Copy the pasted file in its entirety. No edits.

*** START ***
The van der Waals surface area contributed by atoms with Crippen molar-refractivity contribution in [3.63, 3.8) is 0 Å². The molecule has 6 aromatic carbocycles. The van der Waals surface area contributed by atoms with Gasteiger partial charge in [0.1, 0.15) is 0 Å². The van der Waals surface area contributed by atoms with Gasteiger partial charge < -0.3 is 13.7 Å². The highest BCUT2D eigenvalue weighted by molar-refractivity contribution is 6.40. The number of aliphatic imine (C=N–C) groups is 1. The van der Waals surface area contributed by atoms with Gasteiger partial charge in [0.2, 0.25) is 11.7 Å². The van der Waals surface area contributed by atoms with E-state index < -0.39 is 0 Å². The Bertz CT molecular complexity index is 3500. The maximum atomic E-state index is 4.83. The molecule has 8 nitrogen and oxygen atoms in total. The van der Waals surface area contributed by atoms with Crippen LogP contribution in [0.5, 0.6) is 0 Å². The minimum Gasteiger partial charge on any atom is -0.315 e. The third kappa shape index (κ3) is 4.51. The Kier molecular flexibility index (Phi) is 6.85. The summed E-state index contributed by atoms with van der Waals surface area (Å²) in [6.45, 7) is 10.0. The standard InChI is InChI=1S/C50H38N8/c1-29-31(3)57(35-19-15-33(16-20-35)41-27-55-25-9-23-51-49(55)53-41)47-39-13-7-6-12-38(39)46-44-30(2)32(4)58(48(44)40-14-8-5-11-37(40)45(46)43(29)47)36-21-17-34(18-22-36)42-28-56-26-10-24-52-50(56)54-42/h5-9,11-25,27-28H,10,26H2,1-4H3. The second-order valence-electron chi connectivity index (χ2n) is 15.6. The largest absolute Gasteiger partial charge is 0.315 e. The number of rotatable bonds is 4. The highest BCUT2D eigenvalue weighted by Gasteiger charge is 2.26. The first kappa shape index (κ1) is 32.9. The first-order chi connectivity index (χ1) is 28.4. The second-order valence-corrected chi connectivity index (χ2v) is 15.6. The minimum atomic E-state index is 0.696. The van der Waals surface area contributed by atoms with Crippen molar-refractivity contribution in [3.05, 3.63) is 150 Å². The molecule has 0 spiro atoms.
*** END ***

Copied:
The van der Waals surface area contributed by atoms with Crippen molar-refractivity contribution in [3.63, 3.8) is 0 Å². The molecule has 6 aromatic carbocycles. The van der Waals surface area contributed by atoms with Gasteiger partial charge in [0.1, 0.15) is 0 Å². The van der Waals surface area contributed by atoms with Gasteiger partial charge < -0.3 is 13.7 Å². The highest BCUT2D eigenvalue weighted by molar-refractivity contribution is 6.40. The number of aliphatic imine (C=N–C) groups is 1. The van der Waals surface area contributed by atoms with Gasteiger partial charge in [0.2, 0.25) is 11.7 Å². The van der Waals surface area contributed by atoms with E-state index < -0.39 is 0 Å². The Bertz CT molecular complexity index is 3500. The maximum atomic E-state index is 4.83. The molecule has 8 nitrogen and oxygen atoms in total. The van der Waals surface area contributed by atoms with Crippen LogP contribution in [0.5, 0.6) is 0 Å². The minimum Gasteiger partial charge on any atom is -0.315 e. The third kappa shape index (κ3) is 4.51. The Kier molecular flexibility index (Phi) is 6.85. The summed E-state index contributed by atoms with van der Waals surface area (Å²) in [6.45, 7) is 10.0. The standard InChI is InChI=1S/C50H38N8/c1-29-31(3)57(35-19-15-33(16-20-35)41-27-55-25-9-23-51-49(55)53-41)47-39-13-7-6-12-38(39)46-44-30(2)32(4)58(48(44)40-14-8-5-11-37(40)45(46)43(29)47)36-21-17-34(18-22-36)42-28-56-26-10-24-52-50(56)54-42/h5-9,11-25,27-28H,10,26H2,1-4H3. The second-order valence-electron chi connectivity index (χ2n) is 15.6. The largest absolute Gasteiger partial charge is 0.315 e. The number of rotatable bonds is 4. The highest BCUT2D eigenvalue weighted by Gasteiger charge is 2.26. The first kappa shape index (κ1) is 32.9. The first-order chi connectivity index (χ1) is 28.4. The second-order valence-corrected chi connectivity index (χ2v) is 15.6. The minimum atomic E-state index is 0.696. The van der Waals surface area contributed by atoms with Crippen molar-refractivity contribution in [3.05, 3.63) is 150 Å². The molecule has 0 spiro atoms.